The Transfer Portal
The NCAA changed their Transfer Portal rule last year and Geno Auriemma, head coach of the perennial women’s college basketball powerhouse University of Connecticut, doesn’t like it.
Prior to this season, if a player wanted to move from one school to another, she or he had to sit out an entire season of play. This is an extraordinary punishment considering the athletic lives of such players are very short and earning potential for even a single season is millions of dollars.
Why Geno is Angry
Geno Auriemma is mad because some of the players he recruited left and their ability to continue to do so is now significantly easier. Geno Auriemma has some telling quotes in the story.
In regards to an athlete leaving a program he says, A lot of these kids are delusional. They have so many voices in their ear.
I suppose you know better what the athlete should do? You should be in charge of the decision instead of them, their parents? Can you get any more condescending?
There’s something wrong with the entitlement that happens to exist today, and there’s something wrong with this idea of student-athlete welfare, that everything should be done to accommodate the student-athlete with no regard whatsoever to the coaches who work their ass off to recruit these kids in the first place, work with them, help them get better, make them the player that they are, and then they up and leave with no consequences whatsoever.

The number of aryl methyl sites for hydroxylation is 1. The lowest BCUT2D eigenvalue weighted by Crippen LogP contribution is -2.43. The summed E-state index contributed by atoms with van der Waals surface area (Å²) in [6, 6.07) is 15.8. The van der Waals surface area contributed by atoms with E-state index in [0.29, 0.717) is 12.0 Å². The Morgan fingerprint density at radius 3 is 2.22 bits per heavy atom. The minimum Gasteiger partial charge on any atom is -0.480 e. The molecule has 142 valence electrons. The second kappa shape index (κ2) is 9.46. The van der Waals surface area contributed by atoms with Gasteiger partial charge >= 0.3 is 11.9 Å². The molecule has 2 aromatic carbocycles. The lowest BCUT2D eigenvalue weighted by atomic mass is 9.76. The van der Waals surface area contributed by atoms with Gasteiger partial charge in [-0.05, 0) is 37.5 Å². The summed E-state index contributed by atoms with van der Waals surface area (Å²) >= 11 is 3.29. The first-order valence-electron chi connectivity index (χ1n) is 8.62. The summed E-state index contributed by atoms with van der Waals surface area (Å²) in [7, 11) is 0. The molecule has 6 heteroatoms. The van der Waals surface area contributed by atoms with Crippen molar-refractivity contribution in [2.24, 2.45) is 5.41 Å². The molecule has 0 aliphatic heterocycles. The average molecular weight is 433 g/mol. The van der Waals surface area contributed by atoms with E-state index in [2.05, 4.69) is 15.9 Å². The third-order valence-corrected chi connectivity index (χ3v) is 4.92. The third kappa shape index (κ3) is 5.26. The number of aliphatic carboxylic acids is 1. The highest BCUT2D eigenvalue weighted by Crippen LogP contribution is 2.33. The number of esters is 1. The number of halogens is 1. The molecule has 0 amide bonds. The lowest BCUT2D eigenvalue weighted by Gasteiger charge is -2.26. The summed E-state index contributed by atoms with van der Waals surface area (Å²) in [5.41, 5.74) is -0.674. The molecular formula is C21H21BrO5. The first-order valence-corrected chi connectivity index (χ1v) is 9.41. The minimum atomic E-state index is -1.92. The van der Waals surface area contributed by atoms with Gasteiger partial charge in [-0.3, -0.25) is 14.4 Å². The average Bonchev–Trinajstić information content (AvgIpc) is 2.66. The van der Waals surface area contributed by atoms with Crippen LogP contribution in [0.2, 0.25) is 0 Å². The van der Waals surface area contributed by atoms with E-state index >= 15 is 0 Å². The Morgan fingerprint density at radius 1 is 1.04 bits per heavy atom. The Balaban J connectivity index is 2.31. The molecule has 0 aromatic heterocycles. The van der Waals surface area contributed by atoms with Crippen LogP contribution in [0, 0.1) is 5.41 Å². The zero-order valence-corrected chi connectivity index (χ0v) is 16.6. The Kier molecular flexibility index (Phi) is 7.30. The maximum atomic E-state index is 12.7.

Entitlement? Look in the mirror Geno Auriemma. Look in the mirror. You work hard? So do those kids. How often do coaches up and leave for a new contract at a different school without consequences? Leaving the athletes they recruited behind? What’s good for you isn’t good for anyone else?
Those kids have people whispering in their ears? So do you! The people who pay you millions of dollars to coach, the apparel companies that pay your school to have those kids wear their jerseys. What do those kids get paid for all of this? You are the best one to look out for their interests? No, you are the best one to look out for your own interests and the same goes for them.
If we as coaches just call a kid in and say, ‘Look, I thought you’d be a lot better than this, so I’m taking away your scholarship’, we would get crucified.
That’s exactly the way it was until the NCAA changed the rules thanks to a plethora of lawsuits. In the past Geno Auriemma could simply take away a scholarship for exactly that reason but I didn’t hear him up in arms talking about entitlement back then, about the horrors of such a practice.
Kids sometimes make bad decisions; I don’t deny it. Some will want to transfer when it might well be best to stay at the original school. That being said, I don’t want some sanctimonious adult telling young athletes what to do while, at the same time, taking millions of dollars to further the coach’s career. Talk about conflict of interest.
Geno Auriemma is way out of line.